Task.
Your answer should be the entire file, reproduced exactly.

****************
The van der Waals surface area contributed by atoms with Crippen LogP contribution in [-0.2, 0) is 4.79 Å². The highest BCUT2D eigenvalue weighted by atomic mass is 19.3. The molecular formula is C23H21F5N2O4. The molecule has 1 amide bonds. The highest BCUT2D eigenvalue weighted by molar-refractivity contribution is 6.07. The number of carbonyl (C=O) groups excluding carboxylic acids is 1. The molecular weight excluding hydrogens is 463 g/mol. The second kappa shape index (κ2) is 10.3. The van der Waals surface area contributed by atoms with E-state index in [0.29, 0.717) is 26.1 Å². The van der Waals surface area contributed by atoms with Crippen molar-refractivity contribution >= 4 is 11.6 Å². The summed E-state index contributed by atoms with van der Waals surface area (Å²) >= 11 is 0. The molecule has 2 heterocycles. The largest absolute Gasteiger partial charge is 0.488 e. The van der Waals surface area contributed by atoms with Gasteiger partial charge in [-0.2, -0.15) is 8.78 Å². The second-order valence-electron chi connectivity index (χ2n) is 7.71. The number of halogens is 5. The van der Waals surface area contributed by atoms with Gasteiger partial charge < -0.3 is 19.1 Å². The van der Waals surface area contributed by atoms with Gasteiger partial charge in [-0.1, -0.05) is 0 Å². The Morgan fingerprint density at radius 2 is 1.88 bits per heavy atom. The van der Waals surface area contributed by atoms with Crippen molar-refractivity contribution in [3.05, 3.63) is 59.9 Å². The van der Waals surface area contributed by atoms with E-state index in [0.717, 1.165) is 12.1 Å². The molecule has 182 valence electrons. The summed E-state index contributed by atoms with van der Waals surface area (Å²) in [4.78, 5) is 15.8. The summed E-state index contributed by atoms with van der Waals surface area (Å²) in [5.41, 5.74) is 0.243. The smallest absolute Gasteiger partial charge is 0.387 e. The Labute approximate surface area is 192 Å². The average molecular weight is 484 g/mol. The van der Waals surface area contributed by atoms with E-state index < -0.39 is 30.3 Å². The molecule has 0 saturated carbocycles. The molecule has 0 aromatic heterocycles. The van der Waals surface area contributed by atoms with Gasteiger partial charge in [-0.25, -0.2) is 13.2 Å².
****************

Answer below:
The van der Waals surface area contributed by atoms with Crippen LogP contribution in [-0.2, 0) is 4.79 Å². The highest BCUT2D eigenvalue weighted by atomic mass is 19.3. The molecular formula is C23H21F5N2O4. The molecule has 1 amide bonds. The highest BCUT2D eigenvalue weighted by molar-refractivity contribution is 6.07. The number of carbonyl (C=O) groups excluding carboxylic acids is 1. The molecular weight excluding hydrogens is 463 g/mol. The second kappa shape index (κ2) is 10.3. The van der Waals surface area contributed by atoms with E-state index in [0.29, 0.717) is 26.1 Å². The van der Waals surface area contributed by atoms with Crippen molar-refractivity contribution >= 4 is 11.6 Å². The summed E-state index contributed by atoms with van der Waals surface area (Å²) >= 11 is 0. The molecule has 2 heterocycles. The largest absolute Gasteiger partial charge is 0.488 e. The van der Waals surface area contributed by atoms with Gasteiger partial charge in [-0.2, -0.15) is 8.78 Å². The second-order valence-electron chi connectivity index (χ2n) is 7.71. The number of halogens is 5. The van der Waals surface area contributed by atoms with Gasteiger partial charge < -0.3 is 19.1 Å². The van der Waals surface area contributed by atoms with Gasteiger partial charge in [-0.1, -0.05) is 0 Å². The Morgan fingerprint density at radius 2 is 1.88 bits per heavy atom. The van der Waals surface area contributed by atoms with Crippen molar-refractivity contribution in [3.05, 3.63) is 59.9 Å². The van der Waals surface area contributed by atoms with E-state index in [0.717, 1.165) is 12.1 Å². The molecule has 182 valence electrons. The summed E-state index contributed by atoms with van der Waals surface area (Å²) in [4.78, 5) is 15.8. The summed E-state index contributed by atoms with van der Waals surface area (Å²) in [5.41, 5.74) is 0.243. The smallest absolute Gasteiger partial charge is 0.387 e. The Labute approximate surface area is 192 Å². The average molecular weight is 484 g/mol. The van der Waals surface area contributed by atoms with E-state index < -0.39 is 30.3 Å². The molecule has 0 saturated carbocycles. The molecule has 0 aromatic heterocycles. The van der Waals surface area contributed by atoms with Gasteiger partial charge in [-0.25, -0.2) is 13.2 Å².